The word ‘burnout’ has been bandied about a lot in recent years. Mental health at work is becoming a highly talked about issue – and for good reason. Feelings of physical and emotional exhaustion as a result of workplace stress can have real impacts on employee morale, staff retention, productivity and ultimately the profits of your company.
A recent survey by Deloitte found that 77 per cent of respondents experienced employee burnout at their current job, so learning to spot burnout among staff is something that all managers need to take seriously. If you can spot the signs, then you can help alleviate the symptoms and create a happier workplace with a culture that will make your competitors green with envy. With these simple steps, managers can improve their workplace ethos and ensure they get the absolute best out of their employees.
One of the most obvious signs that a member of your team is burnt out is that the quality of their work decreases. It can be easy to assume that when an employee starts missing deadlines and client complaints begin to pile up that they have simply become lazy and they are no longer a fit for your company.
However, as burnout affects the ability to focus, the cause may be more complex than you originally thought. Burnout often also makes sleeping more difficult, which could perhaps leave your team feeling more fatigued and distracted. Especially given the work from home shift, it has become even more difficult to spot problems in your team, but research has found that burnout may have increased by as much as 24 per cent over 2020.
Another symptom of burnout is that you experience more pushback from your employees. Increased workplace cynicism is a textbook sign that something may be wrong in your team. If a previously happy, content employee starts complaining about every little thing at work, falling out with colleagues or otherwise seemingly irritable then there may be an issue. If you see an employee suddenly disinterested in their work or express that what they do has little value, this is a classic consequence of stress.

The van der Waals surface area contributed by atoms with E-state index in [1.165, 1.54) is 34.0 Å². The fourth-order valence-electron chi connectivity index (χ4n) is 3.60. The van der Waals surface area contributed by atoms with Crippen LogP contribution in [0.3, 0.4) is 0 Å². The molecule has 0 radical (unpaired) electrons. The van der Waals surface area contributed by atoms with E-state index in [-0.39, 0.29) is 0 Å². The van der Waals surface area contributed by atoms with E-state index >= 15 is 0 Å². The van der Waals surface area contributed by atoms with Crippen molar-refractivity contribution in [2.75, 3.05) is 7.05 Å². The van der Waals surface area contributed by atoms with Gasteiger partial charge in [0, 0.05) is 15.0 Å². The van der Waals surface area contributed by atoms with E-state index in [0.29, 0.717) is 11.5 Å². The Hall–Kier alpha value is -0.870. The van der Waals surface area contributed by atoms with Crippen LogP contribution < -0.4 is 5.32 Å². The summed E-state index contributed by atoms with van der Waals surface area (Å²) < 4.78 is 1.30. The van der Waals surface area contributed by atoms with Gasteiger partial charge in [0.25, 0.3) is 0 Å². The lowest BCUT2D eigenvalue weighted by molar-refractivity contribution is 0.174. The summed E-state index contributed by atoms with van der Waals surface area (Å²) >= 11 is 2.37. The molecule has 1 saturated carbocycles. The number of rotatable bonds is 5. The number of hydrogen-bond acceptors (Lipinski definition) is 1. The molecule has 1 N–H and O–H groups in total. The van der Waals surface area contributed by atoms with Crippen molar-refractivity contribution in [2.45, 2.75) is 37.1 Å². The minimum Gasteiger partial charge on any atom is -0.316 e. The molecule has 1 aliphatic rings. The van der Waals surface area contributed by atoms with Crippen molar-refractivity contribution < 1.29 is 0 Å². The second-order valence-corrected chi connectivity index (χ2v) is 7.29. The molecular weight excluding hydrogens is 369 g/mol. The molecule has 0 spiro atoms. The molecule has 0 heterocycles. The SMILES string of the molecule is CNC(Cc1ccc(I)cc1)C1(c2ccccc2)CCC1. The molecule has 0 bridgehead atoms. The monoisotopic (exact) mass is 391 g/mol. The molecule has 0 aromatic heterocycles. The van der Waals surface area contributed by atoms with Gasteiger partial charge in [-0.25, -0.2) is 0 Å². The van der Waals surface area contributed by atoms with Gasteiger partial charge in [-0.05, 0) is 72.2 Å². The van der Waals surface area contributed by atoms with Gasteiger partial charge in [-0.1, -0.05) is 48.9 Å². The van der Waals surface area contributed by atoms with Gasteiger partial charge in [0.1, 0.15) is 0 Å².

In order for an organisation to be successful, each of its members has to believe in what they are doing. If they lose faith in the mission of the company, then this will be reflected in their work. This is especially damaging as you are trying to grow and change as a company. Cynical employees will be particularly resistant to change and can often be less open to trying new things, so it’s wise to do your best to prevent these sort of attitudes from developing at your company. A simple way to combat that is to not be cynical yourself. If you show passion for what you do, then your team will follow your lead.
If you work with your employees day in, day out, then you know and understand their personality. If you notice anything different about them, such as employees who would typically never take sick leave suddenly missing many days of work, then it may be time to have a conversation about what you can do to help.
As a manager, it’s your duty to teach yourself about the symptoms of burnout in your team and try your best to reverse them. An easy way to do that is by reading any one of the huge amounts of research publications that organisations like the Mental Health Foundation or Gopal Subramanium‘s Study Centre release.
The best way to stop these attitudes from developing in your team is to take preventative, rather than reactive measures. If you have measures in place that make your team feel valued and the work they do is important, then this won’t be an issue. However, as a manager, it’s always a good idea to be able to spot the symptoms and foster a healthy work environment.